Hope ramblings from an interested layman make some sort of sense. It's wonderful to learn a bit about something I'd known absolutely nothing about.
Thanks so much for the link. Much in it that I didn't know--a bit sorry, though, that the author didn't go on to discuss index for Life A User's Manual, another one containing information that explains bits in the body of the work. A much less-known example is Arioflotga by the poet Frank Kuppner. Purports to be all that remains of an anthology of poems: One of those indexes of first lines you often see in poetry anthlogies. (Don't know how to give outside links, but has a 'look inside'.)

If you know of any articles that explain exactly how one goes about making an index, I'd very much like to have a look. I know that you must take *very* copious notes during first reading of a work, but I can't really imagine what follows that . . . Cheers.
I wanted to let you know how good I thought your review of Invisible Forms and how well-placed your warning--if I had been looking for information about it I'd certainly want to have known about the inadequate index. So I came to your profile page and learned that you *would* say that, wouldn't you? (It doesn't seem an enormous problem to me in a book like Jackson's but the names-only indexes can be altogether maddening--and believe it or not I have now and then given a thought to the demanding and thankless work that indexers do.)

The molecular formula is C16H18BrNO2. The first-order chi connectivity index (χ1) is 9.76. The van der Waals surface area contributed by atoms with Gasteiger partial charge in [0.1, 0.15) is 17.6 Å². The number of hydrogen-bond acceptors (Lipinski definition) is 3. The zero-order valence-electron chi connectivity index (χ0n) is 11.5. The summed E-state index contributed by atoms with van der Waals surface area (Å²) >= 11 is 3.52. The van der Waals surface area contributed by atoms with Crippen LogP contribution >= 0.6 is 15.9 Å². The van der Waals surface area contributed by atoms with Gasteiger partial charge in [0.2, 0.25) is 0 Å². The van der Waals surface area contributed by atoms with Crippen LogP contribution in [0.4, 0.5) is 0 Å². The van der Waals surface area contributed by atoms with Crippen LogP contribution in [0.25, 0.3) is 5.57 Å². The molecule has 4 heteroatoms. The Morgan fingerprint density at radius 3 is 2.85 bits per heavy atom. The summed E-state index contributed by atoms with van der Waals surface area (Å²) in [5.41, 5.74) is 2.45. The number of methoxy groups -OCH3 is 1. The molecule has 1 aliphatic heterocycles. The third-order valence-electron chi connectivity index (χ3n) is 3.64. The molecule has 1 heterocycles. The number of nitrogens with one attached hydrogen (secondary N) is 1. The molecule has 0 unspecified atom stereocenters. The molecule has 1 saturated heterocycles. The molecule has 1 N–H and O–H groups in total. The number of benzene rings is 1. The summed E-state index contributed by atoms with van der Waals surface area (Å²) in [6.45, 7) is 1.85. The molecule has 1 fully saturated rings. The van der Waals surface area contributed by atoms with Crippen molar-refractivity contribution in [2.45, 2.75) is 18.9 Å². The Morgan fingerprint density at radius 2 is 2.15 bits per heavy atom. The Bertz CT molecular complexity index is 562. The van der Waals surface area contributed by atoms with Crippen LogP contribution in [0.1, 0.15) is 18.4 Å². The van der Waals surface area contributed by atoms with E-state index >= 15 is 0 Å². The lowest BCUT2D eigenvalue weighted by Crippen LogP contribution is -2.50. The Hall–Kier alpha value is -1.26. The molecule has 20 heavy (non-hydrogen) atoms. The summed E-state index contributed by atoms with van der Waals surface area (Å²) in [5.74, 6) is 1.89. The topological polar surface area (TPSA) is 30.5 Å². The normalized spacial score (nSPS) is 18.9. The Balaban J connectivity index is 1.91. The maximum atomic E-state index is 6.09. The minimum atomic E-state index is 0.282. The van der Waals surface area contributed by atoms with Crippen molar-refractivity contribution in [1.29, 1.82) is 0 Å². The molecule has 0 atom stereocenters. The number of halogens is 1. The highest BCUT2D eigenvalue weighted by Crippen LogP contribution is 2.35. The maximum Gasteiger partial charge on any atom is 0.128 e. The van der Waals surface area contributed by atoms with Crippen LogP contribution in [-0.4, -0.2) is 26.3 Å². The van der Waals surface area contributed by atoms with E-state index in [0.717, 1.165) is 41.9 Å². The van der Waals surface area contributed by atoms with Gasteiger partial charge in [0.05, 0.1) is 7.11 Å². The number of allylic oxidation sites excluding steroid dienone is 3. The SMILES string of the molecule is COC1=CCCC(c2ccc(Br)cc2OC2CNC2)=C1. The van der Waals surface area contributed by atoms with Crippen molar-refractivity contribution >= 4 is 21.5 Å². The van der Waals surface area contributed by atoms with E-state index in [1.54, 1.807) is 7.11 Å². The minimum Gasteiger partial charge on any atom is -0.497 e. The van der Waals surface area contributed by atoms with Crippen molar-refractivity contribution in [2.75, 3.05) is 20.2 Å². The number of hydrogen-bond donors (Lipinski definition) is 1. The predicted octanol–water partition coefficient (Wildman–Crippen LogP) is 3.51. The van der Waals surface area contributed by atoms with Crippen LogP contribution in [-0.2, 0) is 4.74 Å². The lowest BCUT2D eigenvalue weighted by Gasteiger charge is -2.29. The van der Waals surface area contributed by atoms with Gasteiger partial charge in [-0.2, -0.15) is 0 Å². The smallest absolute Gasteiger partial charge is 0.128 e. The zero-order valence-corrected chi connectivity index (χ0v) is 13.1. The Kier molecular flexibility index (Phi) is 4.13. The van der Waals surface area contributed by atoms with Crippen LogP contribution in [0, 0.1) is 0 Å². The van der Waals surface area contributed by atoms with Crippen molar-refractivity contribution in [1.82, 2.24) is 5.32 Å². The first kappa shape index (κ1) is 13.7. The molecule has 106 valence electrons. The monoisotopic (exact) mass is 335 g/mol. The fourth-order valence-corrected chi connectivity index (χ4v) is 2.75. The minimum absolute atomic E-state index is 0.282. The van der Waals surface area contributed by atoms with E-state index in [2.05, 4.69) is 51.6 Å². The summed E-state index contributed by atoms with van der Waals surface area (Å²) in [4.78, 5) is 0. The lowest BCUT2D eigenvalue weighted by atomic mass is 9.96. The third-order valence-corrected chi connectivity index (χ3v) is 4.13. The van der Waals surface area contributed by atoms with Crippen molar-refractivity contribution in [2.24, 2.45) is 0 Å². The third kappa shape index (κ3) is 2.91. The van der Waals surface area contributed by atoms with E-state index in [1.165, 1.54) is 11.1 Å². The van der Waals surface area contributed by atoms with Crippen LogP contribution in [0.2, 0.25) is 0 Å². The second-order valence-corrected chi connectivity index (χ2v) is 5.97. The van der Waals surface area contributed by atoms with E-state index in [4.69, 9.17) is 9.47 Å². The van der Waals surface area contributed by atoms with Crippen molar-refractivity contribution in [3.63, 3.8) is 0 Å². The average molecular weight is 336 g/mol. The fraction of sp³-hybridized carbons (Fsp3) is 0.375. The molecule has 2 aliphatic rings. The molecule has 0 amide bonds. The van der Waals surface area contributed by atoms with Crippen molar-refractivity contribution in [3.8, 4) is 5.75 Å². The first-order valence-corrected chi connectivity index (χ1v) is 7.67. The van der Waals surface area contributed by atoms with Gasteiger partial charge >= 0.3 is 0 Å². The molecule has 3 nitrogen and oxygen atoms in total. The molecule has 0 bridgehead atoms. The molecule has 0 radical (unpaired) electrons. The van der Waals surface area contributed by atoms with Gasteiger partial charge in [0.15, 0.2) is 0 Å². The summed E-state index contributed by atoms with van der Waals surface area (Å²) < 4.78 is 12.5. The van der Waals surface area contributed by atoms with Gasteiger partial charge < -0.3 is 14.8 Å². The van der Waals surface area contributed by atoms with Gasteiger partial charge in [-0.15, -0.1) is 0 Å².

If you've not come across J.G. Ballard's index, you might like it . . .
I never hear of F. Scott Fitzgerald's The Love of the Last Tycoon before. Thank you.
... and now I read you too are active in U3A
Although I have not read this book yet, according to the information on the flap, Carola Oman is merely the author, and writes about a family called "Sneade" who lived at the rectory from 1780 through 1858.

I hope that this is helpful.
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I thought it was your library for a moment! Glad to see you're still catching up with your listings
Hello Hazel! Thanks for reconnecting to ask about further developments on my old article. There have been none ... largely because I've been out of school for the past few years. Good luck with your continuing work. All the best! Tom
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Me eagerly browsing at Hay-on-Wye.
Thanks for this - very good of you to add the reviews of the Pym book, and reassuring too. If I find myself with a spare £70 or so I may venture to buy it - maybe a Christmas treat!
Because I like to torture myself? LOL.

Actually, I generally do like adventure books. I'm working my way through the 100 Greatest Adventure novels of all time.... I'm on the last 15 or so books and they happen to be the ones that interest me the least. I read (and enjoyed) the books that are really better suited to my taste before I joined LibraryThing.
we do seem to have a lot of interests in common. Brahms/Simon JL Carr and Dornford Yates! You can't possibly be in your 70's too.

Anyway, I'm glad the bo0k cover was useful and hope the film is well received.